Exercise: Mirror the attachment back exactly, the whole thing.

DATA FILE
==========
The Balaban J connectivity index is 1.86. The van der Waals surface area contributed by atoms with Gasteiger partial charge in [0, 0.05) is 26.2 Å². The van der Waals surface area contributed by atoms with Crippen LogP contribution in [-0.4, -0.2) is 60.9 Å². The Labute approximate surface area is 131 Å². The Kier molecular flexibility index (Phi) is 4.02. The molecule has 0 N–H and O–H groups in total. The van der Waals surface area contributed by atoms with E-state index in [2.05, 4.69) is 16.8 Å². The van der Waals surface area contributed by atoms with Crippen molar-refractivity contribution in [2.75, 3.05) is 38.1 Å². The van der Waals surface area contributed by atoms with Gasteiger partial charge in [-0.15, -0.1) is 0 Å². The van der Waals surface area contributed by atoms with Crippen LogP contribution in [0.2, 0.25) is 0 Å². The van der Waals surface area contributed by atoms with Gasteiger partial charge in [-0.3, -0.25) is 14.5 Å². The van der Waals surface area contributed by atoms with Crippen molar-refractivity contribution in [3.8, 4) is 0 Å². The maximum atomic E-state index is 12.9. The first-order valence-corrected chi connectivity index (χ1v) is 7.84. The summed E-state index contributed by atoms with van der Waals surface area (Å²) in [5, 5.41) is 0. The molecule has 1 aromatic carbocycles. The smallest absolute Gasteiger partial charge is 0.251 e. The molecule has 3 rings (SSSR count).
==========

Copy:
The Balaban J connectivity index is 1.86. The van der Waals surface area contributed by atoms with Gasteiger partial charge in [0, 0.05) is 26.2 Å². The van der Waals surface area contributed by atoms with Crippen LogP contribution in [-0.4, -0.2) is 60.9 Å². The Labute approximate surface area is 131 Å². The Kier molecular flexibility index (Phi) is 4.02. The molecule has 0 N–H and O–H groups in total. The van der Waals surface area contributed by atoms with E-state index in [2.05, 4.69) is 16.8 Å². The van der Waals surface area contributed by atoms with Crippen molar-refractivity contribution in [2.75, 3.05) is 38.1 Å². The van der Waals surface area contributed by atoms with Gasteiger partial charge in [-0.15, -0.1) is 0 Å². The van der Waals surface area contributed by atoms with Crippen LogP contribution in [0.2, 0.25) is 0 Å². The van der Waals surface area contributed by atoms with Gasteiger partial charge in [-0.3, -0.25) is 14.5 Å². The van der Waals surface area contributed by atoms with Crippen molar-refractivity contribution in [3.8, 4) is 0 Å². The maximum atomic E-state index is 12.9. The first-order valence-corrected chi connectivity index (χ1v) is 7.84. The summed E-state index contributed by atoms with van der Waals surface area (Å²) in [5, 5.41) is 0. The molecule has 1 aromatic carbocycles. The smallest absolute Gasteiger partial charge is 0.251 e. The molecule has 3 rings (SSSR count).